Wednesday's Three Word Wednesday

The words over at Three Word Wednesday are cadence, humble and resolve. The idea is to take the words, craft something and let the world critique it. I invite everyone to play along.

Just Passing Time
If you could measure time by how long it takes to fill a 10-pound, rusty coffee can with pebbles tossed while sitting on a plank sidewalk, then Toby Weller was a three-quarters of the way into the grave.
He swung dusty brown boots in the space between the wooden walkway and the ground; the cadence of pea-sized gravel hitting the tin, slowly ticking time off his time, sounded as if someone kept making pops with an index finger snapped against the corner of their mouth.
People passed, the ebb and flow of commerce, city business unaware the resolve it took to fill that rusty can, to mark time in such a way. No one asked, pressed. The wounds too fresh. He’d come around, come out of it, they’d suppose.
Plink. Miss. Plink, plink, miss.
Ever since his parents had died, Toby Weller brought the can to Main Street at noon, settled it with a twist into the dirt, jumped up on the sidewalk, plopped down, swung his legs at the knees, pulled stones from pockets, got down to business.
Plink. Plink.
Locks of filthy black hair usually blocked one eye, throwing off his accuracy some; he’s toss the hair back as a mare shoos flies with her mane. This usually was followed by a pause, where Toby Weller would roll a stone with the fingers of his right hand and sigh in wounded gulps.
Boys in mended knickers, their untucked shirts flapping like flags in the wind, would sometimes run back and forth across the rough-hewn boards, trying to throw Toby Weller from his cadence, the countdown to his demise. They’d laugh as they passed, cuss at him, if there wasn’t a grown-up within earshot.
Toby Weller gave them nary a mind.
Plink. Plink. Plink.
“Say mister, what happens when you fill that stupid can of yours with them there rocks?” a boy finally asked.
Toby Weller cleared his throat, dipped his hand into his pocket to pluck another stone and in a humble murmur, spoke just a word…
“Rapture.”
Plink.

16 comments:

gautami tripathy said...

Now for a while I will keep on saying plink. plink. plink...

BTW, my comment does do not show at 3WW.

Fledgling Poet said...

You paint a vivid picture of a grieving Toby...I really enjoyed this!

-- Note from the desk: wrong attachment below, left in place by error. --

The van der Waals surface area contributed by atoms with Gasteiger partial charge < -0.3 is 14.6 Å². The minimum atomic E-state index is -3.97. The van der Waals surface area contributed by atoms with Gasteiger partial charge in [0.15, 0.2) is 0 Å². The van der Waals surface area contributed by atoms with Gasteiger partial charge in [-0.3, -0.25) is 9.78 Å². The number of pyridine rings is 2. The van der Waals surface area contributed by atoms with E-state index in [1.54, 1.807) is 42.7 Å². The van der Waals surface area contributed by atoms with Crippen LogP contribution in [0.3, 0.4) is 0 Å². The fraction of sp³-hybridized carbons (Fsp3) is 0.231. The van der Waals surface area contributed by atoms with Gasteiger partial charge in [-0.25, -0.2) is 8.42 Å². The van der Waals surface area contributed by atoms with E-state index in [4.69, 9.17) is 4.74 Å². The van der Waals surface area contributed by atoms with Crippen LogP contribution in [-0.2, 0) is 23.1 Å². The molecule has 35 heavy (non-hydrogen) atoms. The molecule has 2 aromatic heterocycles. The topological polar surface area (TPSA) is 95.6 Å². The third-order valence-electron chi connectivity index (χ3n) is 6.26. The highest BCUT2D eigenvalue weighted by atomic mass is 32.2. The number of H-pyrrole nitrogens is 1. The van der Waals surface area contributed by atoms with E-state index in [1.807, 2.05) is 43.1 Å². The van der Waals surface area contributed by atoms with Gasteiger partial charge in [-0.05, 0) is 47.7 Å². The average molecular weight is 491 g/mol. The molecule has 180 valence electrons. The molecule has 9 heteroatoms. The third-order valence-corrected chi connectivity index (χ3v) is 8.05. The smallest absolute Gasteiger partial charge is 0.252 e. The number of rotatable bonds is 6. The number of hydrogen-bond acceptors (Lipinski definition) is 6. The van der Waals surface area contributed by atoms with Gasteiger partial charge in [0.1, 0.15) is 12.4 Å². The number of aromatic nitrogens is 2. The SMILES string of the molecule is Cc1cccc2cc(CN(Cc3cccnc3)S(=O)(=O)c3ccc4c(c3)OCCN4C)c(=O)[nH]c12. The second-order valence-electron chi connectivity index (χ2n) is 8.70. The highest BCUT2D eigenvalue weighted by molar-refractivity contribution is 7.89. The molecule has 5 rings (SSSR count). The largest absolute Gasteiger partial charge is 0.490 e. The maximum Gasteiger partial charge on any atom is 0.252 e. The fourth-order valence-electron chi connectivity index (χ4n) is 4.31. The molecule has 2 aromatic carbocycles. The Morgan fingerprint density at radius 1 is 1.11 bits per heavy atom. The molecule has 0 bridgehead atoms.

Tumblewords: said...

This is SO FINE! Great!

floreta said...

your very first sentence drew me in. good job!!

quin browne said...

makes you think... what rapture? his over finishing, or, 'the' rapture?

J.C. Montgomery said...

What struck me most was the perceptions here. The perception of passing time by the narrator, the boys, and Toby.

For what is time and how is it to be measured? In the head, heart, soul - all three?

I like this Thom. A lot.

Linda Jacobs said...

I wasn't expecting "rapture" but it's the perfect word!

I love this little story!

missalister said...

Yessir, yet more great strides. Your detail is getting “chewier” and more satisfying to the word-lover’s mind’s eye. Index finger pops, settling the can with a twist into the dirt. Interspersing the plinks, an awesome effect. Rapture. Plink. Brilliant.

Ann said...

Very cool. I love the imagery here, and all the things that are told without having to be said.

watermaid said...

I wasn't expecting 'Rapture' either. There's much more here than the tale itself.

ThomG said...

It was an interesting exercise. I wrote the first sentence a week back in a notebook and kept trying to figure out where to go with it. I decided to just open up a new document and let the words take me wherever. I wasn't happy with it at first, but it has grown on me. A piece worth tinkering with.

pjd said...

I love that the words included "cadence" this week but that you changed the rhythm from what I'm used to. This one flowed through the sentences, which I think worked really well against the plink plink. And of course "Rapture" is the perfect answer, the perfect singular word for him to speak. It reminds me of a short story by Arthur C. Clarke I read a million years ago called The Nine Billion Names of God.

one more believer said...

for me it was the public display of his feelings, for all to see and participate just by his presence..instead of hidden away... reflected in the rusting can...

angel said...

I love your use of description in this one! Very nice!

rebecca said...

You captured the feeling that he is alone and feeling alone in this world, despite being surrounded by people well. I liked the 'plink, plink' and that one word (rapture) at the end was perfection. This was so well written, Thom....so descriptive and beautiful in its sadness. It is nice when the mind, inspired by a few words or a sentence, can create something like this.

rebecca said...

BTW, at the top of my sidebar I have links to the best stories/posts that I come across each week. I will be posting this if you don't mind.